Liked by 1 person

        1. We hear of so many “less developed” countries where the notion of universal education is valued, along with books and learning, even though resources may be limited and class sizes huge; but it seems we more ‘civilised’ nations see education as a commodity and the individual as a mere consumer and cog in the economic machine.

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          1. It shouldn’t be out of reach to get an education, but if we have access to books we have access to an education. Public libraries are wonderful resources to their communities in so many ways and they also offer online classes for anyone interested.

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          2. Absolutely. Plus, I think arts are higher up the ‘needs’ list than many think. Physically we think we don’t need them – they don’t keep us warm or fed – but maybe they actually do help us physically as well as mentally, because mental well-being contributes to physical health. I find it interesting that cave paintings suggest our ancestors made time for art even in a pretty rough environment – basic dwellings, predators at the door, food needing to be hunted out.


    1. I do acknowledge that, KIA, or at least I hope I make that clear in my post — unless of course one is a hermit, or lacks an immediate family for a range of reasons, or lives and works abroad, in which case home is what you make of it. But I did ask what readers regarded as home, didn’t I! Tell me, though, do books also feature in your home? If manners maketh the man do books furnish your abode? 🙂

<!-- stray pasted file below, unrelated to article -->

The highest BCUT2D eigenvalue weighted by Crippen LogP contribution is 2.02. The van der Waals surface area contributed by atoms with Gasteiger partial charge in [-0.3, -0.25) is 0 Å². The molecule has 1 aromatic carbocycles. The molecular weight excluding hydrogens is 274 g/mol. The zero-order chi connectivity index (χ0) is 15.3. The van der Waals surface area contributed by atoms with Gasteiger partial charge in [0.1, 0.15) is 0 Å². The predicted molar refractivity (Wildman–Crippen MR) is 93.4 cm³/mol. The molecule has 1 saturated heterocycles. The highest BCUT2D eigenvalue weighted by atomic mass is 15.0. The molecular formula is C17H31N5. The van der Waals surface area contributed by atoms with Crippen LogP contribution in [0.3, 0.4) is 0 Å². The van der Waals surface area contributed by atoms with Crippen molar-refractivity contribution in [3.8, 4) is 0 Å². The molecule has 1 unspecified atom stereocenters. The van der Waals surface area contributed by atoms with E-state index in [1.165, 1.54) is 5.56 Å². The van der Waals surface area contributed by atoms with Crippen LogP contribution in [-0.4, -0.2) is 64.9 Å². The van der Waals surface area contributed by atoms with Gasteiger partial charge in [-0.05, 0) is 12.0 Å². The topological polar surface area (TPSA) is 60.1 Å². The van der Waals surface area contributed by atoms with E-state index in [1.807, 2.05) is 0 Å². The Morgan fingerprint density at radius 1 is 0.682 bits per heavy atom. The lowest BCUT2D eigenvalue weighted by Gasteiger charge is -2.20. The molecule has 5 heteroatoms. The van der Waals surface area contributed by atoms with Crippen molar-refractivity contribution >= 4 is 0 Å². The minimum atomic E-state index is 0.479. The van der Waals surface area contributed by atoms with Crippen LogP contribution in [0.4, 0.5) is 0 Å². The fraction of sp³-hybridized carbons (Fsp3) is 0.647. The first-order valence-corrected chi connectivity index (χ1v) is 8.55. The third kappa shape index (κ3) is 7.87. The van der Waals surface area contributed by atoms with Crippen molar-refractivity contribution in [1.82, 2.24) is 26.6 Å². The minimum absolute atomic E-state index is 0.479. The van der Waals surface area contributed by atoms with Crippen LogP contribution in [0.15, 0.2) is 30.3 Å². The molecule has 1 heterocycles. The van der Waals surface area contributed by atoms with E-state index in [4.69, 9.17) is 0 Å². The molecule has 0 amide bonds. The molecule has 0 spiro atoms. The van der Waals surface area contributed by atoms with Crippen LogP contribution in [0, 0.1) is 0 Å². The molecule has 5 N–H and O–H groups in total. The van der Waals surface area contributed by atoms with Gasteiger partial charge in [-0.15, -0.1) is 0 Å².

1. KIA

        Since we haven’t had TV in our home for 5yrs, we do a lot of reading. Two bookshelves full in the front room, two in the hall, four in the back room. Yup. Books allow us to experience and learn about any place or anytime in the world and history. Worlds of Word Worth.

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  5. Home must also have, in my opinion, a good, comfortable chair and ottoman with a good reading lamp (nothing too bright or flourescent, preferably a classic soft white bulb). And of course an end table, on your favorite side, on which to set a drink and the chocolates, of course.

    And it doesn’t hurt to have friends and family stopping by at all hours to visit!

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  6. You met in a public library….now that is romantic ❤

    When I first walked into this house and saw the floor to ceiling built-in bookshelves in the living room, my dream had come true! And while I had to add some freestanding bookshelves, my next dream is to extend the built-in into the adjoining wall to wrap it around.